To the (western) media: Please talk about the actual problem.You spare no opportunity to demonize other peoples and cultures and nations, but if you believe that this Rodger incident is a complicated matter, so is every other matter out there in every other country. Let's stop being assholes and traitors to the women (and men) who have experienced sexual trauma before and talk about misogyny and the repercussions of feeding misogynistic thoughts to our children. Every girl needs to know that she is no one's property; she has every right and needs every space to say no to every man she is uncomfortable saying yes to. She will and can say yes to every man she is comfortable saying yes to. Who she talks to, dates, sleeps with is entirely her own business, and there should not be any consequences of her rejecting men she doesn't want to be with. And every boy (homosexual included), without an exception, needs to be taught the same message: there will be times you'll want to be or sleep with someone and they'll turn you down; but that's totally okay because they have that right to say no to you. You just move on and let it go, goddamnit!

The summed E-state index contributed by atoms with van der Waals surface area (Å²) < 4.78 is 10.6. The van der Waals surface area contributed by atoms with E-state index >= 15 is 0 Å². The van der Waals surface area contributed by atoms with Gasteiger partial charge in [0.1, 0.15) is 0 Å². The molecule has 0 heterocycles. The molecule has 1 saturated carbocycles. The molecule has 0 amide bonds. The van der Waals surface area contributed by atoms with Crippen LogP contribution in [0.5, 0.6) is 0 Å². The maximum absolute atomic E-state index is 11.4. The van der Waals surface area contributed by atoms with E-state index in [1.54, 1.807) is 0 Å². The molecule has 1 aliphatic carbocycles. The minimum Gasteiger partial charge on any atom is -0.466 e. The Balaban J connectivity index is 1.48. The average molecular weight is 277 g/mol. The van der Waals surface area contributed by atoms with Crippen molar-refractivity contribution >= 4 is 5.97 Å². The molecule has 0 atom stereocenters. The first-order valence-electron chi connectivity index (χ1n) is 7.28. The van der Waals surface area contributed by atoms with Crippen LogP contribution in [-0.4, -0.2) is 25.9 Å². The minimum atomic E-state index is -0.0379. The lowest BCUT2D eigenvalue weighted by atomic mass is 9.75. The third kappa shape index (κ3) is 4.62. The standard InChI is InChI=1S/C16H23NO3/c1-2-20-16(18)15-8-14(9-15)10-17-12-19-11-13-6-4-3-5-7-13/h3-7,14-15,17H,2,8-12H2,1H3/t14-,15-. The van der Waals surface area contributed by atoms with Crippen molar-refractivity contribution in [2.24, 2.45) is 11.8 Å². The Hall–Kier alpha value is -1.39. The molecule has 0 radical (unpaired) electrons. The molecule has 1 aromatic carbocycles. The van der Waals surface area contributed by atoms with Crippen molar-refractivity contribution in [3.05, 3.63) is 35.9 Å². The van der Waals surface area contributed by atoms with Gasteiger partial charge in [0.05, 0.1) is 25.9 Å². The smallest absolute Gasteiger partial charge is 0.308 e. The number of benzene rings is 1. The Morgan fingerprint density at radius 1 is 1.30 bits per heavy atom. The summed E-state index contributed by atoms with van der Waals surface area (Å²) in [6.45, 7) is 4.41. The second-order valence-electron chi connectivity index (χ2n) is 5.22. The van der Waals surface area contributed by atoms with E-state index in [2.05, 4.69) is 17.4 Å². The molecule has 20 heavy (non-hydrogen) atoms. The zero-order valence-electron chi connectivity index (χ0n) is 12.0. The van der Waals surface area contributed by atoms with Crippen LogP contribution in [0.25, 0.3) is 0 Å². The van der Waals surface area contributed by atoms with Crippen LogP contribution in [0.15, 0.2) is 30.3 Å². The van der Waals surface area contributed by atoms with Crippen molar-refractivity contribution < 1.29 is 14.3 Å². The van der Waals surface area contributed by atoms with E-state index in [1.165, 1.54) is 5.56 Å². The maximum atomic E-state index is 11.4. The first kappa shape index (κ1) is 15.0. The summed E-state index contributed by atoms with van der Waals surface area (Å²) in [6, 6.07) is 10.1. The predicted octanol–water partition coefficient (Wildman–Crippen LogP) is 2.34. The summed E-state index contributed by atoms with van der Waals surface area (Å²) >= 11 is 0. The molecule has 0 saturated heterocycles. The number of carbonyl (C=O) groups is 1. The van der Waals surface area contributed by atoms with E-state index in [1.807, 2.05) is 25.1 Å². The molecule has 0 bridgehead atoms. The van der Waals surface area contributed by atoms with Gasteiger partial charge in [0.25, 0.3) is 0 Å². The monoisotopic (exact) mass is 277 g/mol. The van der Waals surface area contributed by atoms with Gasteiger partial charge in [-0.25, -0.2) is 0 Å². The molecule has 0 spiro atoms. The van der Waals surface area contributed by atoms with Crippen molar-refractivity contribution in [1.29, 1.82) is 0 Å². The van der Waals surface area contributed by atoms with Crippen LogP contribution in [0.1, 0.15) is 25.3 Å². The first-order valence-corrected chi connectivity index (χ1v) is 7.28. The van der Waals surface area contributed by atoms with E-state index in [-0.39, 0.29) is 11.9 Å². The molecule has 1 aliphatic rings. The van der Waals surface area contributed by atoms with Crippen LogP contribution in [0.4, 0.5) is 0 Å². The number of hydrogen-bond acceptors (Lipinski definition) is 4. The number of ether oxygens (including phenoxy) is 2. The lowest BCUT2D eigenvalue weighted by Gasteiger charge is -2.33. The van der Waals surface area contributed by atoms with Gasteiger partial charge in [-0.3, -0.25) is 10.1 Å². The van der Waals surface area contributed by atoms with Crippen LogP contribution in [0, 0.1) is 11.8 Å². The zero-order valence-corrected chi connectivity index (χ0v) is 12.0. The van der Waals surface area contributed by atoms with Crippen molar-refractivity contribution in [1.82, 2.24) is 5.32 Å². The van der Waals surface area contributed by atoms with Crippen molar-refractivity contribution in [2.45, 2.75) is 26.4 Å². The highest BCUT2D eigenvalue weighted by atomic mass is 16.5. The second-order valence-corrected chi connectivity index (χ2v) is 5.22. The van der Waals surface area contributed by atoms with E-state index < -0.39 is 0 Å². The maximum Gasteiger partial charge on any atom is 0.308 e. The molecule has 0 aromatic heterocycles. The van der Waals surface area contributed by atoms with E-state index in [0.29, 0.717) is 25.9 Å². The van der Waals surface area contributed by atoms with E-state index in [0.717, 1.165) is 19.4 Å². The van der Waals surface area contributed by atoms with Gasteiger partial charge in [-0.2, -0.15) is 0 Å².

To other readers: if you're still not convinced this is about patriarchy, see this screenshot of just a few of the messages about how it's *not at all* the murderer's fault but the fault of the women who rejected this poor guy!

(I got this pic from a friend's FB.)


  1. That screen shot at the end was truly frightening. I seriously wanted to vomit after reading it and these guys think they are being clever. Or 'bosses' or whatever delusion they think they are. And the murderer is a posthumous celebrity which overshadows the pure horror his victims went through. Our collective moral compass is completely off kilter and thank God for steady voices like yours. Great post again.

    1. Thanks for reading and responding, Demon! I know - I'm distressed over what a celebrity he has become as well and the few voices (though powerful no less) that are speaking about it in such a way that makes him the culprit instead of those murdered.

  2. Yes women have every right to say yes to having sex with only men they want...because men can't ? What does that say ? Do men have to prove they are not rapists before hand?

    1. I'm not sure what you mean, Hyde. No man or woman (or anyone else) should be forced or pressured to sleep with anyone they're not happy or comfortable sleeping with.